City Research Online

Explicit second-order mixed formulation of reinforced concrete structures under impact loading

Gendy, S. S. F. M. (2018). Explicit second-order mixed formulation of reinforced concrete structures under impact loading. (Unpublished Doctoral thesis, City, University of London)

Abstract

Most available research on analysis of reinforced concrete structures under impact loads focuses on using continuum models such as membrane and solid elements, which renders the problem expensive in terms of computational effort. Therefore, a gap exists in the available literature, as no simple finite element has sufficient capabilities to deal with impact and shock problems while considering detailed local parameters.

Meanwhile, the objective of this research is to develop several non-linear planar finite element models capable of accurately predicting the response of reinforced concrete structures subjected to impact dynamic loading. A mixed and displacement- based element that use an explicit time integration method and consider large deformations are being developed together with a third force-based first-order element that employs the explicit time integration method. A new algorithm that eliminates the need for iterations at the element level is proposed. The strain rate effect is accounted for in the material constitutive models.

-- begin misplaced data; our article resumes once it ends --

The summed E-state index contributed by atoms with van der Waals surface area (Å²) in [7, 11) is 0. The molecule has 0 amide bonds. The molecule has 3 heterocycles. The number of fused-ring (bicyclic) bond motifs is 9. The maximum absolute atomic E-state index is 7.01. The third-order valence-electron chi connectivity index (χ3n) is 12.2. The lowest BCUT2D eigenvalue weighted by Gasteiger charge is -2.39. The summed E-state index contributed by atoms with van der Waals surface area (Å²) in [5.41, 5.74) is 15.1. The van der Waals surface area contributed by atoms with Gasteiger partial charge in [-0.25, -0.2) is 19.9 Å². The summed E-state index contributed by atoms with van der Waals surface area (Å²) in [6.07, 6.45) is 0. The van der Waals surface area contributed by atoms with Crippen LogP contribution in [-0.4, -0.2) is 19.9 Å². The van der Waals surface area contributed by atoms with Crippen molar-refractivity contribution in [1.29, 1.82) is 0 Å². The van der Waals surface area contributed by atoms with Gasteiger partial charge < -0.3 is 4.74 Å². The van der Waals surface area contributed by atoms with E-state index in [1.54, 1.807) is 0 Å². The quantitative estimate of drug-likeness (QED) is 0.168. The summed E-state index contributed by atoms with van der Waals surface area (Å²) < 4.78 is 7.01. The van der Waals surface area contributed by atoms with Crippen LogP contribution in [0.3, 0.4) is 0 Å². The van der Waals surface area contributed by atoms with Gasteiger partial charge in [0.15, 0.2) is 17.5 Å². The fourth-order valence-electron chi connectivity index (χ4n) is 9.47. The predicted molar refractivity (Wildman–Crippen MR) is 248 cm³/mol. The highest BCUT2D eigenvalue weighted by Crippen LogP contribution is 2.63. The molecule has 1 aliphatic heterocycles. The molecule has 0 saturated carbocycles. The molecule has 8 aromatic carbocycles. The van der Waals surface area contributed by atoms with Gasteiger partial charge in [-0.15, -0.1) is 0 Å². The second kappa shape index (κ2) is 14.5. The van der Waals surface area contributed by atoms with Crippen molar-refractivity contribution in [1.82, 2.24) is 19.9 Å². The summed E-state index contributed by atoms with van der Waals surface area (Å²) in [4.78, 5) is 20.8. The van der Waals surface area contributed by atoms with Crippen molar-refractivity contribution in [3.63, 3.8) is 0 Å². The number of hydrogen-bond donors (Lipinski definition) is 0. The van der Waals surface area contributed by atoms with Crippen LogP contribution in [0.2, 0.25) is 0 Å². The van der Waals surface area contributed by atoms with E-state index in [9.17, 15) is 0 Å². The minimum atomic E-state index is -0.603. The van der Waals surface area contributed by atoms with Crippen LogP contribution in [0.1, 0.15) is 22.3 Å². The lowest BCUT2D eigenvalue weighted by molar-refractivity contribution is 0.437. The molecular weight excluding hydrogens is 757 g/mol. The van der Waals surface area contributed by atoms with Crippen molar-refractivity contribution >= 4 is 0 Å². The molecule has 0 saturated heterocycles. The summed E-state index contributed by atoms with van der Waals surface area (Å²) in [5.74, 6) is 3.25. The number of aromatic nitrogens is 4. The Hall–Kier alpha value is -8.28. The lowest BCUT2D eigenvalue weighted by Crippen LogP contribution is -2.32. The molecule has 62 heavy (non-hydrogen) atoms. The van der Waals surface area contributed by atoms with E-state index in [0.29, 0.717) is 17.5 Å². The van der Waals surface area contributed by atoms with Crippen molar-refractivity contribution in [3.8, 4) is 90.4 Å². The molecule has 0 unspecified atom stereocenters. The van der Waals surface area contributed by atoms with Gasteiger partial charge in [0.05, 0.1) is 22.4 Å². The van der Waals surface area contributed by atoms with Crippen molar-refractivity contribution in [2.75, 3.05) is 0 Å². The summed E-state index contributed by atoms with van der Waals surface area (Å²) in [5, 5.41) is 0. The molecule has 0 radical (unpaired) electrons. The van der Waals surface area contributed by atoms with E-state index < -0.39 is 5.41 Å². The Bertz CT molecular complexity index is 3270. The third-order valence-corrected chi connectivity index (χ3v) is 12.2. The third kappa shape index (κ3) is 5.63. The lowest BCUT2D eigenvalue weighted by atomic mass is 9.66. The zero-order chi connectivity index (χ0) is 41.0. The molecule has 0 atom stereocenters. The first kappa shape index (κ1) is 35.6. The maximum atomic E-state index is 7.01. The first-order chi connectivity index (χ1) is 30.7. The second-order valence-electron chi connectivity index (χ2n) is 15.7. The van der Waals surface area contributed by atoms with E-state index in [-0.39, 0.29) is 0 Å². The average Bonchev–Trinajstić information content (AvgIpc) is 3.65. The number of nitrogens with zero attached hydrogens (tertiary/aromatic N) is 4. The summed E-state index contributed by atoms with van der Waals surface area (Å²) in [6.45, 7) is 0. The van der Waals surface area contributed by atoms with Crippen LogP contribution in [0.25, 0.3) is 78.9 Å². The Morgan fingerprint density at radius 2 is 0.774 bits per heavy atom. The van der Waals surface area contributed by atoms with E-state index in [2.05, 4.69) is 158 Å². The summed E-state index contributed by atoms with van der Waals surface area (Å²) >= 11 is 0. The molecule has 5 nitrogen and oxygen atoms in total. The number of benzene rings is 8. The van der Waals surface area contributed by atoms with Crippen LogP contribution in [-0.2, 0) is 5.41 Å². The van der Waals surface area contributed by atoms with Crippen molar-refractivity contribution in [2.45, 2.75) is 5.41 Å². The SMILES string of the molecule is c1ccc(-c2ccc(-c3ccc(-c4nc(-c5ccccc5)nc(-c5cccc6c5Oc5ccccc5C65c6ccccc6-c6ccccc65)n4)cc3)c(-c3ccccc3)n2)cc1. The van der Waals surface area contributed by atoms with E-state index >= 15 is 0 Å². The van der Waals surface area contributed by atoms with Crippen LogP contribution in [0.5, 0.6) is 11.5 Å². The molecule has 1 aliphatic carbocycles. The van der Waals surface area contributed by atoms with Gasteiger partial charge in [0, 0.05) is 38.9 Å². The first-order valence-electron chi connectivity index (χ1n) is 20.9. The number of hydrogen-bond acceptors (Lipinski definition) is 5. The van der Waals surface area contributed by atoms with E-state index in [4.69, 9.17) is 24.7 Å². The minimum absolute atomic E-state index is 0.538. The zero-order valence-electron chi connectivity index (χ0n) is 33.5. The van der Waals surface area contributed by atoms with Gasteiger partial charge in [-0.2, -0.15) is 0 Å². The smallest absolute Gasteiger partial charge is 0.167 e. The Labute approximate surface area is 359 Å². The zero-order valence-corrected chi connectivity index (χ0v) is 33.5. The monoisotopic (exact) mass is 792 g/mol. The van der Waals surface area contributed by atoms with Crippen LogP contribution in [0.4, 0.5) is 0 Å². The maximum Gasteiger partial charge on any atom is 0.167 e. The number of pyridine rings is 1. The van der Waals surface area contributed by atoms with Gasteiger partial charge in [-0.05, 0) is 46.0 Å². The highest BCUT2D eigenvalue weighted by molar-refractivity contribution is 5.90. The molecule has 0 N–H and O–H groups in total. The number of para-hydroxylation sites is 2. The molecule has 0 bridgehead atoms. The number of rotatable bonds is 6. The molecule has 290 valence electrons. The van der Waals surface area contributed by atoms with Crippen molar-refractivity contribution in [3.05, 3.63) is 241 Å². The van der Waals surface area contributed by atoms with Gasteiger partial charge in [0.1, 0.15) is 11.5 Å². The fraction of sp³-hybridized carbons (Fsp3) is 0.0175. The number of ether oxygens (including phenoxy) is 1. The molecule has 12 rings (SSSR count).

The developed explicit fibre beam models, particularly the force-based and mixed elements, represent a simple yet powerful tool for simulating the nonlinear complex effect of impact loads on structures accurately while using very few finite elements. The elements can particularly model fibrous slender reinforced concrete structures and steel concrete panels under impact loading. A simplified procedure is also developed to employ the planar elements in solving three-dimensional problems where the load is applied in the out-of-plane direction. The proposed elements are validated using benchmark experiments available from the literature.

The results of the numerical studies proved the newly developed elements are capable of providing accurate and computationally efficient estimates of structural demands under severe impact loading conditions.

Publication Type: Thesis (Doctoral)
Subjects: T Technology
Departments: Doctoral Theses
School of Mathematics, Computer Science & Engineering
Doctoral Theses > School of Mathematics, Computer Science and Engineering
URI: http://openaccess.city.ac.uk/id/eprint/19116
[img]
Preview
Text - Accepted Version
Download (9MB) | Preview

Export

Downloads

Downloads per month over past year

View more statistics

Actions (login required)

Admin Login Admin Login